If you plan to take the tour, be sure to bring your passport since you will be effectively leaving Switzerland and entering international territory after going through the visitor’s security gate.

On the hour-long guided tour of the huge complex, you will hear about the history and tradition of the organization, see the magnificent pieces of art donated by member nations and see the Council Chamber decorated with magnificent gold and sepia murals painted in 1934 depicting the progress of humankind.

You also get to sit in the Great Assembly Hall with a seating capacity for more than 1,200 members and observers and simultaneous translation into the language of all member nations.

On the Place des Nations, the broad plaza in front of the UN main entrance is the 39-foot tall Three Legged Chair. The lost leg symbolizes what so many landmine and cluster-bomb victims suffer. The chair was the brainchild of Paul Vermeulen, Director of Handicap International. The broken leg is intended as a daily reminder to UN staff who use the main entrance to urge their governments to take action to help victims and avoid similar injuries in the future.

Across the street from the UN visitor entrance is the International Red Cross and Red Crescent Museum. Through displays, sculptures, objects, and original photographs and film clips, the museum pays tribute to the extraordinary deeds of the men and women of the Red Cross. By following the recommended display route, visitors can trace Red Cross and Red Crescent contributions during wars, floods, earthquakes, and other grave events on every continent except Australia during the 19th, 20th, and 21st centuries.

You will leave with a renewed appreciation for the works of these extraordinary organizations.

A short walk down the hill from the Red Cross and Red Crescent Museum is the Adriana Museum, the Swiss Museum of Ceramics and Glass. Lovers of kilncraft, including pottery, stoneware, porcelain, and faience will be thrilled with the more than 20,000 objects in the museum’s collections.

Sanctuary of St. Peters Cathedral, Geneva Attractions

Dramatic looking sanctuary inside St. Peters Cathedral, Geneva; credit Mazell Purnell

Modern art aficionados will enjoy the artwork on display at the MAMCO Museum of Modern and Contemporary Art. The museum exhibits a broad range of works from the early 1960s to the present day including videos, paintings, photographs, and sculptures.

The Natural History Museum of Geneva, Switzerland’s largest museum of natural history, is popular with tourists as well as Genevans and includes attention-grabbing displays for both adults and children. With over 86,000 square feet (8,000 square meters), the museum is dedicated to the preservation of natural heritage. Ongoing research includes the restoration of Lucy, the skeletal remains of an adult female estimated to have lived over 3.2 million years ago.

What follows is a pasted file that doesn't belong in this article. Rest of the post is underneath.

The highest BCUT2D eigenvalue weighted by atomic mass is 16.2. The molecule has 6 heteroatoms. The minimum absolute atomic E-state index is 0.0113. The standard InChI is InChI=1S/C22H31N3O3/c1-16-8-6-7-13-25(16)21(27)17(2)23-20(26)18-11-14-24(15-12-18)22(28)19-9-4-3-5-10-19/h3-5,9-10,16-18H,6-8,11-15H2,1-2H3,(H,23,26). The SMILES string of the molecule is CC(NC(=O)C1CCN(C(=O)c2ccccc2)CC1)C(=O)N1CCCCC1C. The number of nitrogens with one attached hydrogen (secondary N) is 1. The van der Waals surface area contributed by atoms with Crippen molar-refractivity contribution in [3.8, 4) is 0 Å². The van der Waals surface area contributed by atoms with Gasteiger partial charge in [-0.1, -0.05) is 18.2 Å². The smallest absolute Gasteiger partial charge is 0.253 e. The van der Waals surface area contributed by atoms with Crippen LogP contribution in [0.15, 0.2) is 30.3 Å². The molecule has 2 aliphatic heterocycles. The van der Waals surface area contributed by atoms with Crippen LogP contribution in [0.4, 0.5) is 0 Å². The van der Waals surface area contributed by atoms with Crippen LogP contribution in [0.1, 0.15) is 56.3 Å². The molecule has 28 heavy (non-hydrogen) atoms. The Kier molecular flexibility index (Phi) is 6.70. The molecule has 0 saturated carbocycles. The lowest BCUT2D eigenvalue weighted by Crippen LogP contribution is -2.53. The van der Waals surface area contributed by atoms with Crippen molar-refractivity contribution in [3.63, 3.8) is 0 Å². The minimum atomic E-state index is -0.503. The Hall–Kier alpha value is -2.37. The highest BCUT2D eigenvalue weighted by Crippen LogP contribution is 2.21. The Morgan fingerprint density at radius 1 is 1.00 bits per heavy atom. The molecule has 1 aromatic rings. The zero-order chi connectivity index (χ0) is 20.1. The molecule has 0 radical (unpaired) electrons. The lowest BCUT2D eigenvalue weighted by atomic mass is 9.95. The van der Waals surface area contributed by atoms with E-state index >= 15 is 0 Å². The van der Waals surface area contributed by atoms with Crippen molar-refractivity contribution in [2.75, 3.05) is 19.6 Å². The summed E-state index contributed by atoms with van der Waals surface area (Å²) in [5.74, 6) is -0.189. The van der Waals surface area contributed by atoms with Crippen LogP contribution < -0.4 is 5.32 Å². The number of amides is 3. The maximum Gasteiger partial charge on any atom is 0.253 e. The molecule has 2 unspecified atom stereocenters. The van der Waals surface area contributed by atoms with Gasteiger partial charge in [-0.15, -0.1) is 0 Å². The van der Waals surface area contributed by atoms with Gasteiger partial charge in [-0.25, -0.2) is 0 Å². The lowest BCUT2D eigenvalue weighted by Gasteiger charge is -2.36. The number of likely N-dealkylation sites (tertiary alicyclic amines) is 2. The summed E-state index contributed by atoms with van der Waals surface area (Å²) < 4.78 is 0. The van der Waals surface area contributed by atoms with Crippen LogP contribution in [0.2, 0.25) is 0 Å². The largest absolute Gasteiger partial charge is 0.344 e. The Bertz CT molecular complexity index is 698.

A naturalist will enjoy strolling through the Conservatory and Botanical Gardens in Bastions Park. This living museum has a greenhouse, a rock garden, an arboretum, banks of protected and medicinal plants, one of the largest public scientific libraries in the world, and many other opportunities to look and learn. Of particular interest to the visually impaired is the garden of scent and touch.

Numerous excursions by coach, cable car, or boat are available to the Swiss countryside or locations in nearby France. From the center city, it takes about 20 minutes to reach Mont Salève where you can take a five-minute cable car ride to the top of the 4527-foot-high peak overlooking the streets of Geneva. From the peak, you can also see Mont Blanc, the highest mountain in the Alps.

In 90 minutes, you can travel to Chamonix, a famous mountain village at the foot of majestic Mont-Blanc. Before exploring Chamonix, you can take a two-stage cable car to Aiguille du Midi where you can experience the panoramic views of the Chamonix Valley and major peaks of the French, Swiss and Italian Alps.

On boat cruises lasting less than an hour to a full day, you can see Geneva‚s exquisite parks, gardens and residences, and castles of famous celebrities or visit some of the other cities on the shores of Lake Geneva such as Lausanne, Coppet, Nyon, and Montreux.

If you want to experience European history and culture without the language barrier or the economic drain of paying with the euro, Geneva Attractions should be high on your list of places to visit. Plan to spend 2 or 3 days in the city.